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Copyright 2002 Gerri Gribi ||| Email ||| Updated 08/07/15
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Professional Development

1. Web Sites: Professional Organizations, Teacher Support, Grants, Trainings and Fellowships

2. Electronic Discussion Groups

3. Books: The Ebonics controversy and more.

Web Sites

American Memory Collection Learning Page

Lesson plans and resources that help you teach (or learn) using the primary sources and digitized documents.

Association of Black Women Historians

The ABWH was founded in 1979 to promote the study of black women's history, and also the professional development of women in the field. This web site is an on-going project and currently contains much useful information: bibliographies, publications by members, links to archives.

The Benjamin Bannaker Association

"The Benjamin Banneker Association, Inc. is a non-profit organization of individuals and groups concerned about the mathematics education of African-American children. It was founded in 1986 to provide a forum for mathematics educators, mathematicians, and other interested people to discuss the learning and teaching of mathematics to African-American children." Newsletters, workshops and lectures, and Teacher Awards.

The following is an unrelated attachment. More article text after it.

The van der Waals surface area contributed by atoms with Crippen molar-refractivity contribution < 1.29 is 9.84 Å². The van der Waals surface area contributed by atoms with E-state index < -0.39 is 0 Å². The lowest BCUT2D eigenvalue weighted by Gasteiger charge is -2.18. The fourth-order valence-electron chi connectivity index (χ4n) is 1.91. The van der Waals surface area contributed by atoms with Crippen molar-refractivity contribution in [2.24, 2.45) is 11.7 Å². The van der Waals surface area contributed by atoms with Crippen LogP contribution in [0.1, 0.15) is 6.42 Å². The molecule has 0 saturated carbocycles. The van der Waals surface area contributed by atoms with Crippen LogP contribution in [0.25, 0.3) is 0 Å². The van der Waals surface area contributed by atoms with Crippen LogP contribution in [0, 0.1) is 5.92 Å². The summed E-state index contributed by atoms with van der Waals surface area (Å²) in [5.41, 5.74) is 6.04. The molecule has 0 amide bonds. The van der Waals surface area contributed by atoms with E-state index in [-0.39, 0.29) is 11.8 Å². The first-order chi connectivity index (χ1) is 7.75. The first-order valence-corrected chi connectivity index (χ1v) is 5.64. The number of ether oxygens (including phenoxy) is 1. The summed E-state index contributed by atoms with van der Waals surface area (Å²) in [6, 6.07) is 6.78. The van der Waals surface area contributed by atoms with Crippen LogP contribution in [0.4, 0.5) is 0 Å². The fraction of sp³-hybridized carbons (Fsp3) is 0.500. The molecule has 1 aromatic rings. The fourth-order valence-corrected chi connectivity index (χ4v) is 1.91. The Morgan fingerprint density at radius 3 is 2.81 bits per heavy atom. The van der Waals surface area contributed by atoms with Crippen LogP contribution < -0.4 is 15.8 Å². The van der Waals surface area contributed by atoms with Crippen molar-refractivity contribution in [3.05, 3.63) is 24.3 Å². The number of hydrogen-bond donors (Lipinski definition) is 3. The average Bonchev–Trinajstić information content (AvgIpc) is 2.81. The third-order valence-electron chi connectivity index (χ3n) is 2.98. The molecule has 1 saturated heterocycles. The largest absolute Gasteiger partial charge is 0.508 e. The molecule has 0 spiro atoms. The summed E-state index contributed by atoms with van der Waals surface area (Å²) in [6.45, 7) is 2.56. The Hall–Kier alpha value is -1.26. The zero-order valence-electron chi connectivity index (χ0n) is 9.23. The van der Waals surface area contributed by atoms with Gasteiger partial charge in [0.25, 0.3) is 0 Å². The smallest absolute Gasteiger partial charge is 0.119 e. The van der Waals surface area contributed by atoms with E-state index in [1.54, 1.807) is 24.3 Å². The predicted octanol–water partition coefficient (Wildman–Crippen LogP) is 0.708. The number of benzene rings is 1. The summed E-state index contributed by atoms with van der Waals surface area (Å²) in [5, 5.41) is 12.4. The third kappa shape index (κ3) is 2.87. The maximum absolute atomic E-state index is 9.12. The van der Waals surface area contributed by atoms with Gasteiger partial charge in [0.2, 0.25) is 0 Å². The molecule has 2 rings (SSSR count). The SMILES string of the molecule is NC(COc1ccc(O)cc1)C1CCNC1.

Black Caucus of the American Library Association

The BCALA was organized in 1970 to serve "as an advocate for the development, promotion, and improvement of library services and resources to the nation's African American community." At their website you'll find professional development resources, links to local chapters, Top Twenty Children's Books of the Year, awards & scholarship opportunities, their newsletter and more.

Black Caucus of the National Council of Teachers of English

Recommended book lists, events and support.

The Black Collegian Online

Resources for scholarships, career planning, and professional development, plus a content-rich section called African American Issues with articles on history and current events.

National History Day -Classroom Connection

Curriculum support, discussion groups, grants and workshop information.